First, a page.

Legendary PG Tim Hardaway Wants Free-Agent Son to Sign With Warriors

Tim Hardaway Jr., left, and Warriors great Tim Hardaway

Getty Tim Hardaway Jr., left, and Warriors great Tim Hardaway

For six seasons, Tim Hardaway established himself as not only a great player in the NBA, but as one of the best players in the history of the Golden State Warriors. He averaged 19.8 points and 9.3 assists after he was chosen with the 14th pick coming out of Texas El-Paso in 1989, before he was dealt away in a horrible deal with Miami that brought back Bimbo Coles and Kevin Willis.

Coles spent four years with the Warriors, averaging 8.7 points. Willis appeared in just 28 games for Golden State.


In case you needed a reminder about the great Run TMC teams of that Warriors era:

Run TMC's High-Scoring OffenseFind out how Tim Hardaway, Chris Mullin, and Mitch Richmond helped the Warriors of the early 1990's become one of the highest scoring teams of all time.2011-11-01T18:16:01Z

But perhaps the Warriors could rectify that historical blunder somehow this offseason, by getting the second coming of Hardaway—literally. Mavericks guard Tim Hardaway Jr. is a free agent this summer and sure would look good following his father’s footsteps in the Bay Area.

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Could the Warriors actually pull it off? Well, maybe, but it won’t be easy. That was the verdict delivered by the elder Hardaway in an interview with 95.7 The Game in San Francisco.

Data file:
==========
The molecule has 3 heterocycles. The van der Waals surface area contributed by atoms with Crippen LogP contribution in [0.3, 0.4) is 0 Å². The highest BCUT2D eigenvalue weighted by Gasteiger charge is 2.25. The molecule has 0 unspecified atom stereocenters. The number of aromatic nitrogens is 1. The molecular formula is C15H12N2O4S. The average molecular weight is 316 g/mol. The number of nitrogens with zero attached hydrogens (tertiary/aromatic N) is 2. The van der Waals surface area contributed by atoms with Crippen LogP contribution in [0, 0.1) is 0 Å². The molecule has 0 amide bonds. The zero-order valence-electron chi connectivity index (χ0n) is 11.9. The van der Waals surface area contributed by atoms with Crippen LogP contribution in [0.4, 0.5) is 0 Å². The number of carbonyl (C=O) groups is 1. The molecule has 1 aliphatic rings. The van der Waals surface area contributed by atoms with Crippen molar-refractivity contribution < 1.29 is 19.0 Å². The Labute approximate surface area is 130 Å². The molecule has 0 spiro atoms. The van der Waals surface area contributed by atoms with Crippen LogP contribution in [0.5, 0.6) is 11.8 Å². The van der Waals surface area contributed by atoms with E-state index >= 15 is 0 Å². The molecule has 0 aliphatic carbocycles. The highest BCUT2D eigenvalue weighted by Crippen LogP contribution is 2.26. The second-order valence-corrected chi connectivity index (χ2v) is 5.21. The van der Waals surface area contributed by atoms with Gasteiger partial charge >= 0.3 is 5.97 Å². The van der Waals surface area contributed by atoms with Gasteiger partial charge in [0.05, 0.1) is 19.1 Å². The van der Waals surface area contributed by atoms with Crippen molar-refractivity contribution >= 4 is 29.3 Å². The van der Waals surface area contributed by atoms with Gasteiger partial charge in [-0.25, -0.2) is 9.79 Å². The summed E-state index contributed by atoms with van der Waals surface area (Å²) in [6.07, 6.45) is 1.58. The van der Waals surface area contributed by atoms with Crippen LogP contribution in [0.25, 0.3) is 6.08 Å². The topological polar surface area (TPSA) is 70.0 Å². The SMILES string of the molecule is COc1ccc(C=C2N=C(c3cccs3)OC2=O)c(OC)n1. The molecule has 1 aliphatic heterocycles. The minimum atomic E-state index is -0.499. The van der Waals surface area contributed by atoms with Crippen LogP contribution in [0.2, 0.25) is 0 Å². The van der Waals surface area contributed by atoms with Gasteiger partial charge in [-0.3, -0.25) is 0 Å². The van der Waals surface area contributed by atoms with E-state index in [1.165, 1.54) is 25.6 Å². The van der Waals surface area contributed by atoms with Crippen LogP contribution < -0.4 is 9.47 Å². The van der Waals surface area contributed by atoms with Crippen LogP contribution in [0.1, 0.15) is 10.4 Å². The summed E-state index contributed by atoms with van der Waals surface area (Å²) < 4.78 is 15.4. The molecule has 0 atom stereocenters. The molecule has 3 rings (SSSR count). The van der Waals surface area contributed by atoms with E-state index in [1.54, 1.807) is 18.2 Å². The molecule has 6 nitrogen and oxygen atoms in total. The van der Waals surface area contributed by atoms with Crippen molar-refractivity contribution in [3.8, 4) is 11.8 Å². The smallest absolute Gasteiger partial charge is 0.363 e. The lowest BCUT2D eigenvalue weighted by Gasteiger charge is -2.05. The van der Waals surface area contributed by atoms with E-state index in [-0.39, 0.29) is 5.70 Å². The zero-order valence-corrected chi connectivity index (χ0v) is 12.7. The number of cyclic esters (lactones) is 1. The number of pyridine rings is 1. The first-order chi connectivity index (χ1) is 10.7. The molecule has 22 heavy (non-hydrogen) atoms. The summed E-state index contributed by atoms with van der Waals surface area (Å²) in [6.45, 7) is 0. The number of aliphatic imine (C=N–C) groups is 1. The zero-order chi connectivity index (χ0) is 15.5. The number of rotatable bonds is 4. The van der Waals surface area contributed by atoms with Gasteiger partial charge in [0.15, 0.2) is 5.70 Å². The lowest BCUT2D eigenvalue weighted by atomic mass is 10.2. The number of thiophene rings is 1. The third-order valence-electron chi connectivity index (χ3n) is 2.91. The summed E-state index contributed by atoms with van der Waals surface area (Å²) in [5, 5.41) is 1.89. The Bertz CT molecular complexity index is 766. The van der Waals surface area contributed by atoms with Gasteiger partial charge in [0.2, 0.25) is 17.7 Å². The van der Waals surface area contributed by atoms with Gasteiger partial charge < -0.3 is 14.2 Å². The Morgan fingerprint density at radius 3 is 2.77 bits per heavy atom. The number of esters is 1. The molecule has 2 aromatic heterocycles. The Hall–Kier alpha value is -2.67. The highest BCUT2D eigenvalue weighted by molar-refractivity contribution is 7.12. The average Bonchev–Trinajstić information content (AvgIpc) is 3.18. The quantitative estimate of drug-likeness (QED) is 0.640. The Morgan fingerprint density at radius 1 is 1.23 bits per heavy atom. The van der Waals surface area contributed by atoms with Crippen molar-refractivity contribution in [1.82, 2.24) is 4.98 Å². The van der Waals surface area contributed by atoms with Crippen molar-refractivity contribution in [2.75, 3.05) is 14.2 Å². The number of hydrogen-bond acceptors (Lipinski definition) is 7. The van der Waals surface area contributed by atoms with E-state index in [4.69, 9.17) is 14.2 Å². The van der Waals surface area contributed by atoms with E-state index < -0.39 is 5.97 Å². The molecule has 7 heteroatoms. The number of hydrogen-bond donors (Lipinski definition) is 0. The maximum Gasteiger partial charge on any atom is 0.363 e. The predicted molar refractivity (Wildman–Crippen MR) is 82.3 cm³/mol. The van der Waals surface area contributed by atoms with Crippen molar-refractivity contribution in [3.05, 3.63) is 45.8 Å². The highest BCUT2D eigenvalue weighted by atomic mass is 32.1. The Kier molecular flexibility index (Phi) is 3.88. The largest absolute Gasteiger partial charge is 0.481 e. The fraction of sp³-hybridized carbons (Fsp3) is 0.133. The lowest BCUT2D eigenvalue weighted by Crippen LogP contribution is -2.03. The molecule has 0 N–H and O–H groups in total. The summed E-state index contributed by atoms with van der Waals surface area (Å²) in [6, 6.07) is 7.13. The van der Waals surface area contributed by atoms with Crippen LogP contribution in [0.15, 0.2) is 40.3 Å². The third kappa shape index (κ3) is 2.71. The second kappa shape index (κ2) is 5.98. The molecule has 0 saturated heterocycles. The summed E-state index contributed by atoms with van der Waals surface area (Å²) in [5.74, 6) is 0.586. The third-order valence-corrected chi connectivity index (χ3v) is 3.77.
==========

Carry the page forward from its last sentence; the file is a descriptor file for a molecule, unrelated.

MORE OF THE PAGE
Hardaway Jr. Not an Easy Get for Warriors

Certainly, the Warriors can’t afford to sign Hardaway Jr. outright. And that is why Hardaway was measured in his response when asked about his son playing and flourishing in the Warriors’ system:

That’s up to (Golden State GM) Bob Myers. It’s strictly up to Bob Myers, if he wants Tim, he knows who his agent is, Mark Bartelstein. He can talk to Mark Bartelstein and come up with an agreement. First of all, does he want to come there and second of all, would he flourish there? Yeah, I think he would flourish there. Do they have the money to get him there? It’s a lot of variables involved with that. Bob Myers and everybody with the great Golden State Warriors staff that he has directing him and helping him out, they’re gonna come to the right conclusion and if they think it is feasible for them, they will seek him. If they don’t, they won’t seek him.

The team is well over the salary cap and will have only the taxpayer’s midlevel exception available this summer. That’s just $5.7 million. Currently, Hardaway is in the fourth year of a $71 million contract, and made $18.9 million this season.

Hardaway Sr.: ‘I Would Love Him in a Golden State Warriors Uniform’

A loose estimate of what Hardaway can expect in free agency is somewhere around $20-24 million per year. He is 29 years old, so a contract that runs three years is likely, maybe four years with an option on the final season.

The Warriors would have to find a way to get under the luxury tax apron and work out a sign-and-trade to get Hardaway Jr. on board. Or, they could convince him to sign a one-year deal worth the $5.7 million exception in hopes of helping Golden State to a championship.

He would be in good position to do that—Hardaway is the kind of tough, selfless bench player the Warriors could use. He averaged 16.6 points last year and made 39.1% of his 3-pointers. But let’s be real: He’s not giving up $15 million-plus just to follow his dad into a Warriors uni.

The elder Hardaway would not mind, but …

“That’s not my decision,” he said. “I would love him in a Golden State Warriors uniform, no question. I think he would flourish, no question. But I’m just saying this: It’s not my decision.”


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